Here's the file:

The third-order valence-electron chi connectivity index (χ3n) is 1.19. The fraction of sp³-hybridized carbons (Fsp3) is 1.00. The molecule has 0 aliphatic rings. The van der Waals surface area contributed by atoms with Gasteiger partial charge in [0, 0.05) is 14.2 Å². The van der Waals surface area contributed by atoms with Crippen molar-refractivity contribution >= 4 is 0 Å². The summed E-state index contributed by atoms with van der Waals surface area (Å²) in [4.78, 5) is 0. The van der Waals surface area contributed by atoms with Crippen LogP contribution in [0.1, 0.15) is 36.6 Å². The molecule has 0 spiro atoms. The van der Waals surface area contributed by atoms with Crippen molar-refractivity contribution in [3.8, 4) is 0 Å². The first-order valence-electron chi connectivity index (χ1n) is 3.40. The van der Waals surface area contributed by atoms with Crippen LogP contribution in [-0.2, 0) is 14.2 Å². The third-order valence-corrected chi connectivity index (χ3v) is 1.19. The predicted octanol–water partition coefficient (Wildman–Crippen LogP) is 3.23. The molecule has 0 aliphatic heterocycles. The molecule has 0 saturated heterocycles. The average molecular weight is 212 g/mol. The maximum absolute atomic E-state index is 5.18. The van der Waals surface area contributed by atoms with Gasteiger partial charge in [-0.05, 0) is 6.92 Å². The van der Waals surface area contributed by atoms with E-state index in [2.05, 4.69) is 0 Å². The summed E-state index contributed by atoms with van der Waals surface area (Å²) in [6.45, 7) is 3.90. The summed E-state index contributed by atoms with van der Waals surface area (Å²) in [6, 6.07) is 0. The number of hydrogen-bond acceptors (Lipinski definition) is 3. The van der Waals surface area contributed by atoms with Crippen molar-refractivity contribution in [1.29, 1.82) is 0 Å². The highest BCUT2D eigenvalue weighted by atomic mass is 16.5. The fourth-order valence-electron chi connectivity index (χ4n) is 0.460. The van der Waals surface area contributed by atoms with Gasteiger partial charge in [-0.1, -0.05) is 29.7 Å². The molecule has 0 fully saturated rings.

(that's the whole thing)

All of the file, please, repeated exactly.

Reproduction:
The third-order valence-electron chi connectivity index (χ3n) is 1.19. The fraction of sp³-hybridized carbons (Fsp3) is 1.00. The molecule has 0 aliphatic rings. The van der Waals surface area contributed by atoms with Gasteiger partial charge in [0, 0.05) is 14.2 Å². The van der Waals surface area contributed by atoms with Crippen molar-refractivity contribution >= 4 is 0 Å². The summed E-state index contributed by atoms with van der Waals surface area (Å²) in [4.78, 5) is 0. The van der Waals surface area contributed by atoms with Crippen LogP contribution in [0.1, 0.15) is 36.6 Å². The molecule has 0 spiro atoms. The van der Waals surface area contributed by atoms with Crippen molar-refractivity contribution in [3.8, 4) is 0 Å². The first-order valence-electron chi connectivity index (χ1n) is 3.40. The van der Waals surface area contributed by atoms with Crippen LogP contribution in [-0.2, 0) is 14.2 Å². The third-order valence-corrected chi connectivity index (χ3v) is 1.19. The predicted octanol–water partition coefficient (Wildman–Crippen LogP) is 3.23. The molecule has 0 aliphatic heterocycles. The molecule has 0 saturated heterocycles. The average molecular weight is 212 g/mol. The maximum absolute atomic E-state index is 5.18. The van der Waals surface area contributed by atoms with Gasteiger partial charge in [-0.05, 0) is 6.92 Å². The van der Waals surface area contributed by atoms with E-state index in [2.05, 4.69) is 0 Å². The summed E-state index contributed by atoms with van der Waals surface area (Å²) in [6.45, 7) is 3.90. The summed E-state index contributed by atoms with van der Waals surface area (Å²) in [6, 6.07) is 0. The number of hydrogen-bond acceptors (Lipinski definition) is 3. The van der Waals surface area contributed by atoms with Crippen molar-refractivity contribution in [1.29, 1.82) is 0 Å². The highest BCUT2D eigenvalue weighted by atomic mass is 16.5. The fourth-order valence-electron chi connectivity index (χ4n) is 0.460. The van der Waals surface area contributed by atoms with Gasteiger partial charge in [-0.1, -0.05) is 29.7 Å². The molecule has 0 fully saturated rings.